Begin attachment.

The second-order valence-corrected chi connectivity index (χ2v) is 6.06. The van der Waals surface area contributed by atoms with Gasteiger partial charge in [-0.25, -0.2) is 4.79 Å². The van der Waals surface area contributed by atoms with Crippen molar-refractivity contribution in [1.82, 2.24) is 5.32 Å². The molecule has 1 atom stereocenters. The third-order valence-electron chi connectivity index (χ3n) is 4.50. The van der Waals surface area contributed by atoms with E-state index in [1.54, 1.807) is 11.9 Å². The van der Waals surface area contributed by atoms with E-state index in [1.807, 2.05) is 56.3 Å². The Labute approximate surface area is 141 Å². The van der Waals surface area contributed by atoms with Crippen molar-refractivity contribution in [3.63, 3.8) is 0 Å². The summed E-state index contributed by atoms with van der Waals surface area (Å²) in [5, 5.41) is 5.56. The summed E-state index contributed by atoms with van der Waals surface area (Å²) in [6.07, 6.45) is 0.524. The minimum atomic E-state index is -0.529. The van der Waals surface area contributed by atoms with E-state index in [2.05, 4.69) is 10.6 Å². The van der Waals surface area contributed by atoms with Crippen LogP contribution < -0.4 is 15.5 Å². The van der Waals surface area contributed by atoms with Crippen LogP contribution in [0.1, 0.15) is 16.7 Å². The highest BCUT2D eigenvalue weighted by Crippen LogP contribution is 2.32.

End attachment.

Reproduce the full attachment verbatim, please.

The second-order valence-corrected chi connectivity index (χ2v) is 6.06. The van der Waals surface area contributed by atoms with Gasteiger partial charge in [-0.25, -0.2) is 4.79 Å². The van der Waals surface area contributed by atoms with Crippen molar-refractivity contribution in [1.82, 2.24) is 5.32 Å². The molecule has 1 atom stereocenters. The third-order valence-electron chi connectivity index (χ3n) is 4.50. The van der Waals surface area contributed by atoms with E-state index in [1.54, 1.807) is 11.9 Å². The van der Waals surface area contributed by atoms with E-state index in [1.807, 2.05) is 56.3 Å². The Labute approximate surface area is 141 Å². The van der Waals surface area contributed by atoms with Crippen molar-refractivity contribution in [3.63, 3.8) is 0 Å². The summed E-state index contributed by atoms with van der Waals surface area (Å²) in [5, 5.41) is 5.56. The summed E-state index contributed by atoms with van der Waals surface area (Å²) in [6.07, 6.45) is 0.524. The minimum atomic E-state index is -0.529. The van der Waals surface area contributed by atoms with E-state index in [2.05, 4.69) is 10.6 Å². The van der Waals surface area contributed by atoms with Crippen LogP contribution < -0.4 is 15.5 Å². The van der Waals surface area contributed by atoms with Crippen LogP contribution in [0.1, 0.15) is 16.7 Å². The highest BCUT2D eigenvalue weighted by Crippen LogP contribution is 2.32.